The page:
Drew is hitting only .188 in his rookie season, but he has done a fine job when called upon and over the past few months has caught every game that Carl Pavano pitches.

Like father, like son, as Sal wasn't a great hitter either. He played 201 games for the Twins (1980-82, '87), hitting .233 with 40 RBI.

It was Sal, who was in town for the Twins-Rangers series, who persuaded his son into converting from a shortstop in high school to a catcher at Central Florida, where in 2005 he was a semifinalist for the Johnny Bench Award as the nation's top collegiate catcher.

"He wasn't quick enough to play the infield rangewise," Sal said. "But he had good hands, good feet and a good arm, and it seemed like a natural transition. He wanted to play the position, and that's half the battle."

U made progress

While the Tim Brewster isn't happy with the Gophers' win-loss record since he took over as coach in 2007, he is convinced that the program is making progress.

"Obviously, we would have liked to have won more games," he said. "We would have liked to have won most trophy games at this point. But we are proud of the accomplishments that we've had in our program.

"When you take over a program there are so many different elements that people don't comprehend. ... So we have tried to build a great base, a great foundation for our program, and we have done that. We feel that we have recruited well. We've taken the steps necessary to have the type of program that legitimately says we've got a chance to compete for a championship as we move forward."

A lot of people might not agree with what Brewster had to say, but as someone who is around the university a great deal, I do believe Brewster has made a lot of progress. They could beat Southern Cal next week.

Jottings

• Among players with at least 200 plate appearances this season, the Twins' Jim Thome is tied with Rangers star Josh Hamilton for the highest slugging percentage in the major leagues at .635. Thome has only half of the at-bats of Hamilton and is well short of qualifying for year-end batting awards, but he remains one of the most powerful hitters in baseball.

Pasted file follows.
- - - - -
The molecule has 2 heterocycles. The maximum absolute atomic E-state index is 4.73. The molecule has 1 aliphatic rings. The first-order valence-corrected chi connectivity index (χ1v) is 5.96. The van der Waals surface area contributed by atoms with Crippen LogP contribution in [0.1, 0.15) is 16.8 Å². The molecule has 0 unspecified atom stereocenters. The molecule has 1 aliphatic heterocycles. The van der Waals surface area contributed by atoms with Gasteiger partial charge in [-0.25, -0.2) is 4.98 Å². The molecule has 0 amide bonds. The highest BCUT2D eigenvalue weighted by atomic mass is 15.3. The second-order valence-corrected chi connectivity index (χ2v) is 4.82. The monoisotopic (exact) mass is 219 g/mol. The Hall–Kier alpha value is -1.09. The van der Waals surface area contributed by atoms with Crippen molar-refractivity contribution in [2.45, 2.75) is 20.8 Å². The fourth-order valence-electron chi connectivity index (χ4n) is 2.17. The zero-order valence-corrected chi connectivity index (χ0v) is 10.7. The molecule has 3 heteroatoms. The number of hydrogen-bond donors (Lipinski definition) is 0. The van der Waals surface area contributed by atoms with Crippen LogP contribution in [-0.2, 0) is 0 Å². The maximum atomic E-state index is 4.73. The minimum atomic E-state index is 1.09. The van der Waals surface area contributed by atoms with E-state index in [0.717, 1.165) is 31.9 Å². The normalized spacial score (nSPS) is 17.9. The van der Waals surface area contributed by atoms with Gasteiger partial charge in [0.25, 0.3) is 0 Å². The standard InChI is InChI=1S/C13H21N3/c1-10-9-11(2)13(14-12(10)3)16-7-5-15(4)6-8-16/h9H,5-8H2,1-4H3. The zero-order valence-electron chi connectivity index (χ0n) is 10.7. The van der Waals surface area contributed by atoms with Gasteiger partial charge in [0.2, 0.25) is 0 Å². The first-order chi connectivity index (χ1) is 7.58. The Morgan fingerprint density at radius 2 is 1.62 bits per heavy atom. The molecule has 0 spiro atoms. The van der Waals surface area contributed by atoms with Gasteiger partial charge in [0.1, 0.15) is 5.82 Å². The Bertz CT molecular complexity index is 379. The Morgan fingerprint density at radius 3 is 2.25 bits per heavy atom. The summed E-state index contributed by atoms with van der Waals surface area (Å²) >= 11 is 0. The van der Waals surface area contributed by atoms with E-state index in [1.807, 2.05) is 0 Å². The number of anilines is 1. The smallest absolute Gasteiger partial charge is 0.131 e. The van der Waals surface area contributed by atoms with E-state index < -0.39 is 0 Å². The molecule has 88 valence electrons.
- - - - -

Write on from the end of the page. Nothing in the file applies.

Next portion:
• New Iowa State men's basketball coach Fred Hoiberg said that Royce White, the former Hopkins standout who never played for the Gophers last season, is in school at Ames. However, the NCAA hasn't made a decision on whether White must sit out this season as a transfer.

• Former South Dakota standout defensive tackle Ko Quaye, a Champlin Park product, didn't survive final cuts of the Jacksonville Jaguars, but they signed him to their practice squad Sunday. Quaye was an All-America for South Dakota last year after finishing with 31 tackles, including seven for loss.

• Quarterback Max Shortell of Bishop Miege in Mission, Kan., a Gophers recruit, completed seven of 11 passes for 206 yards and a touchdown in a 54-7 victory over Blue Valley Southwest of Overland Park, Kan. ... Tight end Peter Westerhaus of Holy Family in Minneapolis caught four passes for 33 yards and caught a two-point conversion in a 21-20 victory over Holdingford.

Sid Hartman can be heard weekdays on WCCO AM-830 at 6:40, 7:40 and 8:40 a.m. • shartman@startribune.com

  • get related content delivered to your inbox

  • manage my email subscriptions
  • 85°
  • 84/63
  • Partly Sunny

The Drive: Metro traffic

ADVERTISEMENT

Connect with twitterConnect with facebookConnect with Google+Connect with PinterestConnect with PinterestConnect with RssfeedConnect with email newsletters

ADVERTISEMENT

ADVERTISEMENT

ADVERTISEMENT

ADVERTISEMENT

 
Close